History of news bureaus
Traditional news media, particularly television news and newspapers, have cut the number and size of news bureaus in recent decades for several reasons. They face declining profitability due to increasing competition from Internet news sources, and therefore have less money to spend on news-gathering.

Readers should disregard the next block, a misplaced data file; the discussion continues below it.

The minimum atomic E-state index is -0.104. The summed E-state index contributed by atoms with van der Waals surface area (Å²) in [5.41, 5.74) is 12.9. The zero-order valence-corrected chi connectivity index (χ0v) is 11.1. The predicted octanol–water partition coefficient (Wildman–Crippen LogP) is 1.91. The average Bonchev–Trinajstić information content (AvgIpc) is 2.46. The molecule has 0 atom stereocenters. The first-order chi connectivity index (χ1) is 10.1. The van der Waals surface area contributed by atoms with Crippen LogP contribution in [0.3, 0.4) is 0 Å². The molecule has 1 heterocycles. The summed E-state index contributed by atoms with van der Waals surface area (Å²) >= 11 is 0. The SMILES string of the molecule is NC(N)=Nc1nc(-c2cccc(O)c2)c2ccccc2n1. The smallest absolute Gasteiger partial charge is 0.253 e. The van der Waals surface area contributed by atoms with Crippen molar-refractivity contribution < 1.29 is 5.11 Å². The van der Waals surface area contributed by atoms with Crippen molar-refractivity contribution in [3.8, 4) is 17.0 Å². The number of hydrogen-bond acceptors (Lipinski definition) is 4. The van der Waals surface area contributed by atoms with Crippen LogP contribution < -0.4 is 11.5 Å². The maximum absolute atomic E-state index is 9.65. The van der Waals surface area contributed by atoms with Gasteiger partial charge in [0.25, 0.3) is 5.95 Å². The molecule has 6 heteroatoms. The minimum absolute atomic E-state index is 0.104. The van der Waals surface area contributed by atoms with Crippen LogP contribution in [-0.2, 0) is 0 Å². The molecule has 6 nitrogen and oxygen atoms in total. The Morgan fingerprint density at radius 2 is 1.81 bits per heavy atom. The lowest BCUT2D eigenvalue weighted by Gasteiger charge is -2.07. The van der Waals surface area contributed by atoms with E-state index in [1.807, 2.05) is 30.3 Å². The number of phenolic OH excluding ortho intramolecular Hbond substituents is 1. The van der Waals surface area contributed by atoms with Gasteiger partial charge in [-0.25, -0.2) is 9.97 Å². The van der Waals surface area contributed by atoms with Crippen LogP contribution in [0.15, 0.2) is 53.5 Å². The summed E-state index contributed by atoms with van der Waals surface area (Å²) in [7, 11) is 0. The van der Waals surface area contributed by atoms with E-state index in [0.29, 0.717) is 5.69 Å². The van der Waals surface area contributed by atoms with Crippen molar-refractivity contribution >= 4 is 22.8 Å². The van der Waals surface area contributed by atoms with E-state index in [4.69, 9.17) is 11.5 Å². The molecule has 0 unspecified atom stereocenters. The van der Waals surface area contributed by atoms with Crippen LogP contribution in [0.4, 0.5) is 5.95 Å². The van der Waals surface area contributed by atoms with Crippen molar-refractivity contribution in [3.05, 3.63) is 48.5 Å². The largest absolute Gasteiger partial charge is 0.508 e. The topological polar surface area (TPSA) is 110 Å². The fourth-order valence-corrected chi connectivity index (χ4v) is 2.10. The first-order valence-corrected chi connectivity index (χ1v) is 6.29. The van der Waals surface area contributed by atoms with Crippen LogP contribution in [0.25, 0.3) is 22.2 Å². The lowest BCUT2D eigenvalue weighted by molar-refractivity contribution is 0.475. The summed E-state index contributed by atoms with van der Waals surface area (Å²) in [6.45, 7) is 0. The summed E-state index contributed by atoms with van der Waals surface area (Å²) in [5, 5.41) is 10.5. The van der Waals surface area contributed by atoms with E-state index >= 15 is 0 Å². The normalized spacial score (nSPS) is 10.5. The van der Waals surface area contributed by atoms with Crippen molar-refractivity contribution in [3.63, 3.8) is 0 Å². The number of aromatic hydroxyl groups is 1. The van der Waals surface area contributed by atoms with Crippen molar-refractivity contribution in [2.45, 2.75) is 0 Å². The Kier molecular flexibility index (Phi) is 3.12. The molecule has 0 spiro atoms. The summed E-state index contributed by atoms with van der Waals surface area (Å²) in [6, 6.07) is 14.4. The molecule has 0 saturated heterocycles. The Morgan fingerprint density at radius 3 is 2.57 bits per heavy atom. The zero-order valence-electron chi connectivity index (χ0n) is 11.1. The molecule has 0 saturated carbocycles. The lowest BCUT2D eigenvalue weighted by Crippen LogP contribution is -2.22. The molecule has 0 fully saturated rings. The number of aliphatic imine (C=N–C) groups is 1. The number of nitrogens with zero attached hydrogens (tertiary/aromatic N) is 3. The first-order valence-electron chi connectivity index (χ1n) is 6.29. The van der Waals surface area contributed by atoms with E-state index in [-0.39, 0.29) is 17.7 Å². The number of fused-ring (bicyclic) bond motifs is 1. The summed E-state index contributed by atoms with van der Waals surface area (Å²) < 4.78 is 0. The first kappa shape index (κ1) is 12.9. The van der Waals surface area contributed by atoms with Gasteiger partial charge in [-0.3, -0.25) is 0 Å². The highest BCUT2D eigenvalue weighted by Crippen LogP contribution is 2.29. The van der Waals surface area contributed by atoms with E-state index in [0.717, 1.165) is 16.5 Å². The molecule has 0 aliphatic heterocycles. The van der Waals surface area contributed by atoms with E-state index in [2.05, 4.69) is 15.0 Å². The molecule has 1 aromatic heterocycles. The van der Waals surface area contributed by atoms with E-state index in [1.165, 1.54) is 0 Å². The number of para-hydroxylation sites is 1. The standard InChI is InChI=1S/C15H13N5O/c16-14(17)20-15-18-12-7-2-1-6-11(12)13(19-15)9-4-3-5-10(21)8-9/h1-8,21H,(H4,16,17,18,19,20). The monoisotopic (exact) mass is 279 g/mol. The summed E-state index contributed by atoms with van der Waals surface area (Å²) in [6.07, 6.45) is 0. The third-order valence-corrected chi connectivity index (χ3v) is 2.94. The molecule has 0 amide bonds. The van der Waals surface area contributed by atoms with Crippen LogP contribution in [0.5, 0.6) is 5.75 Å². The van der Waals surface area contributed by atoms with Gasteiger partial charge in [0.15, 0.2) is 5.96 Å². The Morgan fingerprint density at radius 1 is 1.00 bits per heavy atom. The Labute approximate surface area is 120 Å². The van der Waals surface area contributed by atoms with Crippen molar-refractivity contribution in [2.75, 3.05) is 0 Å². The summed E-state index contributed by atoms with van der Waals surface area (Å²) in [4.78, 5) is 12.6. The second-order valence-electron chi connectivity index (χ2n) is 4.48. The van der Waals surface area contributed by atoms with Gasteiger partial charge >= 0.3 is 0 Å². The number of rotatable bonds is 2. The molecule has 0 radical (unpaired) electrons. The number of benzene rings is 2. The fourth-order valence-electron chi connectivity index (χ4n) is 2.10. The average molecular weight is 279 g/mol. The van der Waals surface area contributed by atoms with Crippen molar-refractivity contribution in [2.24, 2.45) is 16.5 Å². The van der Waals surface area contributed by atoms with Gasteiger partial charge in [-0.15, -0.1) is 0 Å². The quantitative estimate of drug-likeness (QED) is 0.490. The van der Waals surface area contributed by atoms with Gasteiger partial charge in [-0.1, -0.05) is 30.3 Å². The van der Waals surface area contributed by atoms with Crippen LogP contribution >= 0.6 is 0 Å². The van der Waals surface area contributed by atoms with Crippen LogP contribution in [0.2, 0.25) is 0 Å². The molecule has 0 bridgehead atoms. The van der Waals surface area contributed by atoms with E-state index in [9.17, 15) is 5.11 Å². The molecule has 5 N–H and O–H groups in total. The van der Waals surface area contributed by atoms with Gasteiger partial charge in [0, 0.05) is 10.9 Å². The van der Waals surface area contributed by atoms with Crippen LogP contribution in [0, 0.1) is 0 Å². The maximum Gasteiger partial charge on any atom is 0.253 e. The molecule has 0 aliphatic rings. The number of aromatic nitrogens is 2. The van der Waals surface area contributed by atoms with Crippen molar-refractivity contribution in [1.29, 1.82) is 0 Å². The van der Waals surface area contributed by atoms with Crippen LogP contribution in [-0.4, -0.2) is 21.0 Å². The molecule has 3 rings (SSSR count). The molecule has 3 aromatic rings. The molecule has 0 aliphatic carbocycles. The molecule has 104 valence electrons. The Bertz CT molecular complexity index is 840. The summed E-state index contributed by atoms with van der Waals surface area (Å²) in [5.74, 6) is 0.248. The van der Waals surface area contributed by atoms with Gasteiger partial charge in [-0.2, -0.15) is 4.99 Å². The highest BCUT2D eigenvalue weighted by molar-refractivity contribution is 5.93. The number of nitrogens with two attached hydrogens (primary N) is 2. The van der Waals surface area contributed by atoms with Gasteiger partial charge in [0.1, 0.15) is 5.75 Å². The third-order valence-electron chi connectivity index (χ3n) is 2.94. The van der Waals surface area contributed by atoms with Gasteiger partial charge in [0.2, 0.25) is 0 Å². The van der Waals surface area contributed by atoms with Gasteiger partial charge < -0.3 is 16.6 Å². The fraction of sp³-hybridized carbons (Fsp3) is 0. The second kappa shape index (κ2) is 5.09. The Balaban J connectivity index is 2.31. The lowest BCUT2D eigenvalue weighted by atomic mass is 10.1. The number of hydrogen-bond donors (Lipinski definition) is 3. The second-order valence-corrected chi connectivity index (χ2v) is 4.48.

Newspapers rely increasingly on cooperative arrangements with counterparts elsewhere and often will accept stories from their sister organizations rather than investigating stories themselves. Similarly, smaller newspapers may formally affiliate to sponsor cooperative bureaus that operate as press pools to serve more than one news organization (and sometimes a large number of organizations) from a single office. When news sources combine operations following a merger or other business consolidation, the surviving company often combines or eliminates redundant bureaus. Growing multiculturalism has facilitated this process: rather than demanding a reporter from their own country or locale who has been sent on assignment, news audiences have come to tolerate or even expect to see stories in remote locations covered by people who live locally; this empowers the audience to make their own judgments about any apparent cultural difference between themselves and the news subjects, rather than leaving the function of cultural interpretation entirely up to the reporter.